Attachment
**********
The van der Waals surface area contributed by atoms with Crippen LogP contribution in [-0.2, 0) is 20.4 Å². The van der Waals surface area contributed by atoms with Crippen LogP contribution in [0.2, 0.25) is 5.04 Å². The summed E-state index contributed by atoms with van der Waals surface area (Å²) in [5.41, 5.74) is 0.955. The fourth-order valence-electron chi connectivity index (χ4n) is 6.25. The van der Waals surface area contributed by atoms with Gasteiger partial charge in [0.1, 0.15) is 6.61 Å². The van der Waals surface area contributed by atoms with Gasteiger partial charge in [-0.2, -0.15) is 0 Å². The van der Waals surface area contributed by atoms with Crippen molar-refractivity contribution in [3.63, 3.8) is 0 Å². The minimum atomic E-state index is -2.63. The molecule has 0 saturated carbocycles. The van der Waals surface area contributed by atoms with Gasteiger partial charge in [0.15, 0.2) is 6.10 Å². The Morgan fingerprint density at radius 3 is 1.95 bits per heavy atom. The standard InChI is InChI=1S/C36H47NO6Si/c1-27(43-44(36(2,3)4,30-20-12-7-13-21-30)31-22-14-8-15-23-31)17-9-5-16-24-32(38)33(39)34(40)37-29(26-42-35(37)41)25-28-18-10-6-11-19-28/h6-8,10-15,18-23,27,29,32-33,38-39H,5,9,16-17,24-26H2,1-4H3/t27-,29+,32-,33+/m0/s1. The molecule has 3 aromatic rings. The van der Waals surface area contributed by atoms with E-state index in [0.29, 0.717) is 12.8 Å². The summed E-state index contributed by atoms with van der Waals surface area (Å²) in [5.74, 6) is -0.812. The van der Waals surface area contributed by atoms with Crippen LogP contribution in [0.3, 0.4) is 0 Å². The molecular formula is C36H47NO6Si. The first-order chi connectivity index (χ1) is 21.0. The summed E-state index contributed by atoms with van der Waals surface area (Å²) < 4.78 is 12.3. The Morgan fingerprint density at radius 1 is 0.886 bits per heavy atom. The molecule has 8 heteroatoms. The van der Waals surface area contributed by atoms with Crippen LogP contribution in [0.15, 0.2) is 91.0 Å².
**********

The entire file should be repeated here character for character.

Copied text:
The van der Waals surface area contributed by atoms with Crippen LogP contribution in [-0.2, 0) is 20.4 Å². The van der Waals surface area contributed by atoms with Crippen LogP contribution in [0.2, 0.25) is 5.04 Å². The summed E-state index contributed by atoms with van der Waals surface area (Å²) in [5.41, 5.74) is 0.955. The fourth-order valence-electron chi connectivity index (χ4n) is 6.25. The van der Waals surface area contributed by atoms with Gasteiger partial charge in [0.1, 0.15) is 6.61 Å². The van der Waals surface area contributed by atoms with Gasteiger partial charge in [-0.2, -0.15) is 0 Å². The van der Waals surface area contributed by atoms with Crippen molar-refractivity contribution in [3.63, 3.8) is 0 Å². The minimum atomic E-state index is -2.63. The molecule has 0 saturated carbocycles. The van der Waals surface area contributed by atoms with Gasteiger partial charge in [0.15, 0.2) is 6.10 Å². The Morgan fingerprint density at radius 3 is 1.95 bits per heavy atom. The standard InChI is InChI=1S/C36H47NO6Si/c1-27(43-44(36(2,3)4,30-20-12-7-13-21-30)31-22-14-8-15-23-31)17-9-5-16-24-32(38)33(39)34(40)37-29(26-42-35(37)41)25-28-18-10-6-11-19-28/h6-8,10-15,18-23,27,29,32-33,38-39H,5,9,16-17,24-26H2,1-4H3/t27-,29+,32-,33+/m0/s1. The molecule has 3 aromatic rings. The van der Waals surface area contributed by atoms with E-state index in [0.29, 0.717) is 12.8 Å². The summed E-state index contributed by atoms with van der Waals surface area (Å²) in [5.74, 6) is -0.812. The van der Waals surface area contributed by atoms with Crippen LogP contribution in [0.3, 0.4) is 0 Å². The molecular formula is C36H47NO6Si. The first-order chi connectivity index (χ1) is 21.0. The summed E-state index contributed by atoms with van der Waals surface area (Å²) < 4.78 is 12.3. The Morgan fingerprint density at radius 1 is 0.886 bits per heavy atom. The molecule has 8 heteroatoms. The van der Waals surface area contributed by atoms with Crippen LogP contribution in [0.15, 0.2) is 91.0 Å².